- Rule 21 provides for consequences where either of the parties has failed to comply with any of the Courts directions given during pre-trial conference and the said consequences include dismissing the suit – if the non-complying party is the plaintiff; striking out the defense – if the non-complying party is the Defendant; Order a party to pay costs, or make any other order as it deems just.
Speed Tracking of Cases
- Rule 22 covers the issue of Speed Track of Cases which was previously covered by Order VIIIA Rule 3. Rule 22 (1) introduces the time frame within which the Court is to hold the first pre- trial conference. i.e. 21 days after completion of pleadings. You may wish to note that before the coming into force of these Rules, the Law did not provide for a specific period of time for holding of the pre-trial conference.
- Sub Rule 2 of Rule 22 provides for ascertaining of the speed track of cases after consultation with parties. Sub-rule three provides for the time frame for each speed track of cases. With 10, 12, 14 and 24 months for Speed tracks 1,2,3, and 4 respectively.
- While the time frame for such speed tracks remains the same as per the Previous Order VIIIA Rule 3, what the new amendment adds is the time from which such speed tracks shall start running. While previously there was confusion generally as to whether the time fixed for speed track of cases starts to run from the institution of a case or from the date of scheduling of the same, the recent amendment clearly provides that the time shall start running from the date Mediation or Reconciliation was marked as failed.
- The new Rule 23 is similar to the old Order VIIIA Rule 4, which in essence prohibits departure from or amendment of the scheduling Order unless the Court
- The amendment further introduces part C, with the title NEGOTIATION CONCILIATION MEDIATION AND ARBITRATION PROCEDURE.
- You will note that previously the Law provided for Court mandated Mediation that came after the First Pre Trial Conference. Under the repealed Order VIII C, with the title ARBITRATION NEGOTIATION AND MEDIATION PROCEDURE, a dispute referred to any of the alternative dispute resolution procedures was to be dealt with in accordance with directions issued by the Chief Justice.This amendment however introduces negotiation conciliation and arbitration, and goes a step further to provide for rules governing the same. Before coming into force of these Rules, Arbitration was provided for under part II of the Act only. Order VIII C merely mentioned the processes without any specific rules as to how the same are to be conducted. Hence for the litigator, these Rules are in fact a very positive development in the legal practice.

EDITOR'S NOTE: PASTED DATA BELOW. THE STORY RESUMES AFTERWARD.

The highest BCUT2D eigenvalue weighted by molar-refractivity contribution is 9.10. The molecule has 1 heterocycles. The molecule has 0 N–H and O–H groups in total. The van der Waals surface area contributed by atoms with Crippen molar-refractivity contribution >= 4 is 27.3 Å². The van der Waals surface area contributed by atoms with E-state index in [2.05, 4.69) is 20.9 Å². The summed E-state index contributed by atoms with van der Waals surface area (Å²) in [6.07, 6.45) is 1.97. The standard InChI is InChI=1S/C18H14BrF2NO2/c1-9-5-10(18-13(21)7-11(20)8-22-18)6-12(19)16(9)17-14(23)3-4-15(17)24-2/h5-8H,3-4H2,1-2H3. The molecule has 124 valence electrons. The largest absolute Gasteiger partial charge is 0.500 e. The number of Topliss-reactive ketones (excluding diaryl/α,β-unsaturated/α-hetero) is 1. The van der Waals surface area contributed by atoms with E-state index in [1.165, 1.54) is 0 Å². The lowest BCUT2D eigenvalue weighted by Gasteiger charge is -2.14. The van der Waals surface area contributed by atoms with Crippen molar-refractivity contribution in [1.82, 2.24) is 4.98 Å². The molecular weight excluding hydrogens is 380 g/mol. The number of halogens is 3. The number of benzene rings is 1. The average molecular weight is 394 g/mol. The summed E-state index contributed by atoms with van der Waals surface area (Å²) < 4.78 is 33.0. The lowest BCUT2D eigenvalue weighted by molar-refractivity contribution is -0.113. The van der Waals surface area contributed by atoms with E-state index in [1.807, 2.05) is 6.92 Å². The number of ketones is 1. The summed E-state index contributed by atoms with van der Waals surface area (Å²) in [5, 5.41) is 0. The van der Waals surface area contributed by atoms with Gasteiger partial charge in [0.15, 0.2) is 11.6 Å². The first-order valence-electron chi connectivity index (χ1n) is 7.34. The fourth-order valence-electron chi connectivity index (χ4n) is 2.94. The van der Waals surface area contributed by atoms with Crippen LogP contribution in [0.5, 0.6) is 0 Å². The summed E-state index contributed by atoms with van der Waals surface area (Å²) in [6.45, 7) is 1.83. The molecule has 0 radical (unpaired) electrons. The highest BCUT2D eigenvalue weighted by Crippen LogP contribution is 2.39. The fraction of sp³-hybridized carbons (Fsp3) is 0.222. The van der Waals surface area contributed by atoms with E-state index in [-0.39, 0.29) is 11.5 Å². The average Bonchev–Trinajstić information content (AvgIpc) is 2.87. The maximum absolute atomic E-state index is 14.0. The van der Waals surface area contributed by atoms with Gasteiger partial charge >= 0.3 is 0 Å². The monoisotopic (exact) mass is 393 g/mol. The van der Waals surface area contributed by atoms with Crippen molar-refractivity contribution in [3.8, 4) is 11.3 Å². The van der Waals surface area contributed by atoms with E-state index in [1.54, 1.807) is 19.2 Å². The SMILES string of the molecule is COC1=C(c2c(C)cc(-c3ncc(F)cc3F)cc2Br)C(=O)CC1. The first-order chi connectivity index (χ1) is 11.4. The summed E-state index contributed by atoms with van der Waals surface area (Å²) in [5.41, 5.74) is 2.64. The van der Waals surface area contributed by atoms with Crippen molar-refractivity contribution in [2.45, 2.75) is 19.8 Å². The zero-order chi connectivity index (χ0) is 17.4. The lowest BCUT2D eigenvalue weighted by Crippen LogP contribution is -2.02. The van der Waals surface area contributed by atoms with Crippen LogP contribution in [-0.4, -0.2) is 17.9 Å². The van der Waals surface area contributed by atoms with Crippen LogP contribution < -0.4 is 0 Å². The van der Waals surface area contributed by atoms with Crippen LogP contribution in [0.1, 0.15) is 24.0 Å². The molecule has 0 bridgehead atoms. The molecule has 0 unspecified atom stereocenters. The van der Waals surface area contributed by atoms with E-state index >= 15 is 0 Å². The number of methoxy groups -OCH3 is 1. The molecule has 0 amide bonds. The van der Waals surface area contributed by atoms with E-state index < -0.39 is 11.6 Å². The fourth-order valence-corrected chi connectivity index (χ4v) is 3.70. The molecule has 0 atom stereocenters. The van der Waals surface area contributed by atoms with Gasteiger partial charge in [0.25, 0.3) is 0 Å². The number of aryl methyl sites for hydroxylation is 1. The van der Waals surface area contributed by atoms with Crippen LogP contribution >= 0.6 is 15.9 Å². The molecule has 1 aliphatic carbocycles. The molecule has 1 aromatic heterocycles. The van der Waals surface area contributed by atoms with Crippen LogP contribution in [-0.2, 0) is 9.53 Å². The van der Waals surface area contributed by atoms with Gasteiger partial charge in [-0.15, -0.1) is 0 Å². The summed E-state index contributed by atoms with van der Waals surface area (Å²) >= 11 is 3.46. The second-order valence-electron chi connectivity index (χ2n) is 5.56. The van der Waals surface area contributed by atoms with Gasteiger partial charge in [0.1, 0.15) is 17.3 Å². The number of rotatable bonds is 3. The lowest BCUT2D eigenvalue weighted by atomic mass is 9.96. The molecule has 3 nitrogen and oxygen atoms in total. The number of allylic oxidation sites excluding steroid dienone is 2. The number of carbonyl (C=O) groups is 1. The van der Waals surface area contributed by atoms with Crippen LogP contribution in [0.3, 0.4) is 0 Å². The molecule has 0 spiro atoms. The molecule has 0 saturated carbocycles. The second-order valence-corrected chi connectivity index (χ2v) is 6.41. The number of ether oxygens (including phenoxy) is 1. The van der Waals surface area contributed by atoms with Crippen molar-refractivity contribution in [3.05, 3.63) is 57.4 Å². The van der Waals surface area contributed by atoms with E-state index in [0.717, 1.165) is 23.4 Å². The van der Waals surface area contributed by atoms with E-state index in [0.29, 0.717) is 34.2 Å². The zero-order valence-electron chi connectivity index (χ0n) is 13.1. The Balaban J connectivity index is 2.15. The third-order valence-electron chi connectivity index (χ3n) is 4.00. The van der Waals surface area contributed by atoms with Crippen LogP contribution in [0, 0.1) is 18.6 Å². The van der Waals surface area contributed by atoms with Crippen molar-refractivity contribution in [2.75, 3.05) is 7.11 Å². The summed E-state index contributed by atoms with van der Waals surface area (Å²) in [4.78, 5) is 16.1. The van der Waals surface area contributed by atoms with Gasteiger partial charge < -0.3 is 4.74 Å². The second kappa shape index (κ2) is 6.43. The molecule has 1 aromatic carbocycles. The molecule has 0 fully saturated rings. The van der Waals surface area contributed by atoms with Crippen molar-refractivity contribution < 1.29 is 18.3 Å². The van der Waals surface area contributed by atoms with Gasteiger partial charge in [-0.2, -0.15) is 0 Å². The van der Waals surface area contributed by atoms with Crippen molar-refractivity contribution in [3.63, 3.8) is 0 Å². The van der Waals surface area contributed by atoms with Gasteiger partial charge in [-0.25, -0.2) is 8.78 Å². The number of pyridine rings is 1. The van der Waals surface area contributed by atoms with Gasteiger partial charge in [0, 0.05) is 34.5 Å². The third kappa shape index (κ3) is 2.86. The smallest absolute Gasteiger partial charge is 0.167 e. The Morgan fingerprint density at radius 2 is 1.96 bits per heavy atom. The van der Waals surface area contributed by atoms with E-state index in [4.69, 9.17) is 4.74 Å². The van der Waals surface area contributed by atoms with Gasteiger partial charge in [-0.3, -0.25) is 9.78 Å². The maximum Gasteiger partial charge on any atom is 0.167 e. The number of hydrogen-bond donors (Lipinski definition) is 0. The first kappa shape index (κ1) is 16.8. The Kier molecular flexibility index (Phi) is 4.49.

Rules Governing Negotiation, Conciliation Mediation and Arbitration Procedure.
- Rule 24 provides that subject to provisions of other written laws, any civil action is to be referred to negotiation conciliation and arbitration or similar alternative procedure before proceeding for trial.
- Rule 25 provides for the procedure of appointing a mediator. Sub-rule 1 is to the effect that parties are to propose the name of a Mediator within 14 days after pleadings are complete. Sub-rule 2 is to the effect that should parties’ fil to appoint a mediator, the Court shall do so and inform parties either manually or electronically.Sub-rule 3 provides that the Court shall notify parties within 7 days after appointing the said Mediator and inform them as to the commencement of the Mediation session. Sub-rule 4 requires parties to provide the Mediator, at least 7 days before Mediation with a statement of issues together with pleadings and any document of importance which identify the issues in dispute and the parties’ positions and interests.Sub-rule 5 requires the Mediator to set a date for the first session of Mediation, this is to be done within 7 days of his appointment as a Mediator. The said first session must be set not later than 21 days after his appointment.
- This same Rule (Sub Rule 6) provides a list of persons that may act as Mediators, these include Judges, Registrar or Deputy Registrar, Magistrates – in case of a Magistrates Court, a person appointed by the Chief Justice, retired Judge or Magistrate, and a person appointed by parties – who has relevant experience and qualifications. The Law requires parties, should they choose their own mediator, to remunerate him. However, for those Mediators appointed by the Chief Justice, their remuneration will be published in the Government Gazette by the Chief Justice.
- Rule 26 provides generally for the manner in which Mediation is to be conducted. Generally, parties are required to ensure that costs and delays are kept to the minimum, the Mediator is to facilitate communication between parties, facilitate parties to resolve their dispute, conduct separate or joint meetings engage services of an expert if the same can be obtained at no cost or even at a cost if parties are willing to pay the same, the Mediator is also required to be guided by principles of objectivity, fairness and natural justice and also make proposals for settlement of the dispute in question.